Rabies campaign reaches milestone of success
Indian state of Goa declared as Rabies Controlled Area following successful campaign to vaccinate stray dogs.
The Indian state of Goa has been declared a Rabies Controlled Area following a successful campaign, supported by Edinburgh vets, to control rabies in stray dogs.
Goa has become the first state in India’s history to achieve this status, declared in an announcement from the State Government, after zero human rabies deaths in the state since 2018.
The achievement is the result of a global collaborative effort led by UK veterinary charity Mission Rabies.
This has been supported by the University of Edinburgh, animal welfare charity Dogs Trust Worldwide, and global health care company MSD Animal Health, through research based on real-time data collected on the ground, funding campaigns and donation of canine vaccines.
More than 99 per cent of human rabies cases are caused by an infected dog bite, so the charity developed a model based on dog vaccination and education as the most effective way to stop rabies spread among dogs and people.
Their campaign had the aim of saving 60,000 lives every year across the world.
The campaign in Goa began with vaccinating more than 60,000 dogs in just 30 days, and now vaccinates around 90,000 dogs every year.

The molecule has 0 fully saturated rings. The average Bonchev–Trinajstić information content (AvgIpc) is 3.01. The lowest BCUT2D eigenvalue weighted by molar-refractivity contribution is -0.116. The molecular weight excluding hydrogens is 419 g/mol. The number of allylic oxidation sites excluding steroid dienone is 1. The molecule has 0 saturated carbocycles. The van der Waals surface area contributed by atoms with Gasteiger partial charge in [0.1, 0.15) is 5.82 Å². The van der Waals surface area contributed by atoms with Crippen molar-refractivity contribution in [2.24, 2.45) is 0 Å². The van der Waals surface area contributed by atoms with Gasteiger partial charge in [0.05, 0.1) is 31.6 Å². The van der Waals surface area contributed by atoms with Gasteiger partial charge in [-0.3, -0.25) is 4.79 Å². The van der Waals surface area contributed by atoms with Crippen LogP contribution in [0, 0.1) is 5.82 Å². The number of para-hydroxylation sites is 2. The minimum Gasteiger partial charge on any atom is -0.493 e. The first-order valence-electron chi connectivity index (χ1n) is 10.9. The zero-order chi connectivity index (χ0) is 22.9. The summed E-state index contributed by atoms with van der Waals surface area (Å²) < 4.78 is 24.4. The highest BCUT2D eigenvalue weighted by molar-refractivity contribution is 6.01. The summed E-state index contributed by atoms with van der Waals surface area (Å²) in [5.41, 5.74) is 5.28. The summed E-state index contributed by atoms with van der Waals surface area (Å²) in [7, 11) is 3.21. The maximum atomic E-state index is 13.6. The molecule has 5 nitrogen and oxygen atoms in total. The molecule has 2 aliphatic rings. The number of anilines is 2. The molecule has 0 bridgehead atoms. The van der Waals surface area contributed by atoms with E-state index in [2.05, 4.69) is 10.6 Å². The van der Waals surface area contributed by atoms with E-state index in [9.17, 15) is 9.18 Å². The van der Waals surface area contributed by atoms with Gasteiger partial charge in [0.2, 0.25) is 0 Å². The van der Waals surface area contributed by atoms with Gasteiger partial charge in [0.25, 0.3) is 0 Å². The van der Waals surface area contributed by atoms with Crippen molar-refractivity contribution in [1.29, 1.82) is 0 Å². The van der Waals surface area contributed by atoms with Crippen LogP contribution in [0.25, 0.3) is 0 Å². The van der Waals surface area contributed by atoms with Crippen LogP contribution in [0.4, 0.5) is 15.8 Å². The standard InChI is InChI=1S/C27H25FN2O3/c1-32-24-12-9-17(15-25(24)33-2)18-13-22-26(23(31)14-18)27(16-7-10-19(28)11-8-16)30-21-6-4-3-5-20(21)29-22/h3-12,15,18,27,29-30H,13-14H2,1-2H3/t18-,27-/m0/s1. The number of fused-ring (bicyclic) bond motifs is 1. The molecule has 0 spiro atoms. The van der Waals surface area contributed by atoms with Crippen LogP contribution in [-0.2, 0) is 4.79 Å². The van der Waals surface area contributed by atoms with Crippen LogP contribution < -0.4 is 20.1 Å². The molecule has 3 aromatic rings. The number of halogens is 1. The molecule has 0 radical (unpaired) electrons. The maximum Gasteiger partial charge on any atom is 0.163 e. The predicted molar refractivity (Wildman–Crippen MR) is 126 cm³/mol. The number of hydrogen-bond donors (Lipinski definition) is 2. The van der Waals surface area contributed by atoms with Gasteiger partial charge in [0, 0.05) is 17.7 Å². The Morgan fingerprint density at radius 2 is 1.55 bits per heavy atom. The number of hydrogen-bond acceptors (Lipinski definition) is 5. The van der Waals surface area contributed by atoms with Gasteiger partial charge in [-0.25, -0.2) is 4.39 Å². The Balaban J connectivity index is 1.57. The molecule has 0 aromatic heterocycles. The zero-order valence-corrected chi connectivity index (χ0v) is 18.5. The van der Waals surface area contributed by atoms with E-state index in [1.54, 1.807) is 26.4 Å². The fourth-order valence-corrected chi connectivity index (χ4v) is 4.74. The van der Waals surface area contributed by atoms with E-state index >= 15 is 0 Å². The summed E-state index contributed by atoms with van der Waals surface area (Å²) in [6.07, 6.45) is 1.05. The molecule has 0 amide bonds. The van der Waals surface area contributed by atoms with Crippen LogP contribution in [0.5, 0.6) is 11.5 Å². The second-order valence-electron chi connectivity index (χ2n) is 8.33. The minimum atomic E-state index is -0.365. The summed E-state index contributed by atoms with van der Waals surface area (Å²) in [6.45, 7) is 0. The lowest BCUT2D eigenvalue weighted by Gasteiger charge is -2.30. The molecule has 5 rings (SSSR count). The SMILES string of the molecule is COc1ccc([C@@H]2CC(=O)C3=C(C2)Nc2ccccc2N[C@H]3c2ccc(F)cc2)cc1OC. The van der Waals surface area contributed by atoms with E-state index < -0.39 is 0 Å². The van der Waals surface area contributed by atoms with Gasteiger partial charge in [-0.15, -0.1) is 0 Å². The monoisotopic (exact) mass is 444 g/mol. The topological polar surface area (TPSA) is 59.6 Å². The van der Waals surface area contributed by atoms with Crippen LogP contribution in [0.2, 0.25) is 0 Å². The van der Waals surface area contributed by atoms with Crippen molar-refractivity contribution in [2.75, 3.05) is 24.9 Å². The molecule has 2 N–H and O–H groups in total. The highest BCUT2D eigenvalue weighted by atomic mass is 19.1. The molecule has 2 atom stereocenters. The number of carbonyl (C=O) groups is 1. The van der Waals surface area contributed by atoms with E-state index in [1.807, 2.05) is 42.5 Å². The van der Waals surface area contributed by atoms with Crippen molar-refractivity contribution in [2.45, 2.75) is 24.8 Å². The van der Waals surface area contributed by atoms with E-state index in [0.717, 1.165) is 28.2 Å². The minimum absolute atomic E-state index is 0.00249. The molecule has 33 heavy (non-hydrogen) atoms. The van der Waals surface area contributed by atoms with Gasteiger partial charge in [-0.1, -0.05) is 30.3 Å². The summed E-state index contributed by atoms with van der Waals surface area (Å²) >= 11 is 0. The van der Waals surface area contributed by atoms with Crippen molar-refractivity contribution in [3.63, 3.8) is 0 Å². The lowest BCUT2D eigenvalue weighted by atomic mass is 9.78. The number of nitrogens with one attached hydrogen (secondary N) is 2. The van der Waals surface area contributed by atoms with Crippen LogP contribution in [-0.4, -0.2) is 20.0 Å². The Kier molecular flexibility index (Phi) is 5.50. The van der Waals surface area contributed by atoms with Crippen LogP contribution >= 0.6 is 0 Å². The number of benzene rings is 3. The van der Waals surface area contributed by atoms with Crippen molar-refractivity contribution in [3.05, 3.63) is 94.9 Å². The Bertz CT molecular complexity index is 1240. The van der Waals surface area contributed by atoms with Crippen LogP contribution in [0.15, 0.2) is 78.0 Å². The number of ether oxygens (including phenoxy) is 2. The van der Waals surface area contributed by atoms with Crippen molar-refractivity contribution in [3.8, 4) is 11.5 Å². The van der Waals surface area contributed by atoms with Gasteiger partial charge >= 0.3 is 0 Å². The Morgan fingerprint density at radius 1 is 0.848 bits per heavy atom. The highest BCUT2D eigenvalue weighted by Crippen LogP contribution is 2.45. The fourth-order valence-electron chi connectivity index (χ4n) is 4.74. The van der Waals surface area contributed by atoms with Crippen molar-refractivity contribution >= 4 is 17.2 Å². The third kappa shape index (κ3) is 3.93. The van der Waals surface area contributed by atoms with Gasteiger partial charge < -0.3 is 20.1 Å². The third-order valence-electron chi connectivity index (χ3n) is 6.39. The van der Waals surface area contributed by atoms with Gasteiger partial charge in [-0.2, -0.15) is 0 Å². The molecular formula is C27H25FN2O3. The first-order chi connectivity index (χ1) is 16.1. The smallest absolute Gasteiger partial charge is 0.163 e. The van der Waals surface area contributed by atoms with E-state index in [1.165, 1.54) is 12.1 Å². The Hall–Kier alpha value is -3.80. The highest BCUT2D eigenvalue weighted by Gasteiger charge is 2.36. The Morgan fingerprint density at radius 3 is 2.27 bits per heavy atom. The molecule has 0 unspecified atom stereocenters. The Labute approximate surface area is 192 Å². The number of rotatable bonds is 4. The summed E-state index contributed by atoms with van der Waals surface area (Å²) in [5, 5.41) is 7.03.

Through effective vaccination, dogs are not only protected against disease, they are no longer seen as a threat by people.
It is very encouraging to see Goa being declared as a Rabies Controlled Area, which is validation of our efforts to gather data in order to guide effective vaccination programmes. It shows that great achievements towards rabies elimination are possible even in the most challenging settings with very high numbers of stray dogs.
One-third of all rabies deaths occur in India. This news represents a giant step forward in eliminating one of the world’s oldest known, deadliest diseases.
Goa becoming the first state in India to stop all human deaths from rabies in 2018 … is an incredible achievement we’ve been able to support thanks to the leadership and strategic direction of the Government. It is fantastic that we’ve now hit the next milestone in terms of controlling the disease in animal populations.
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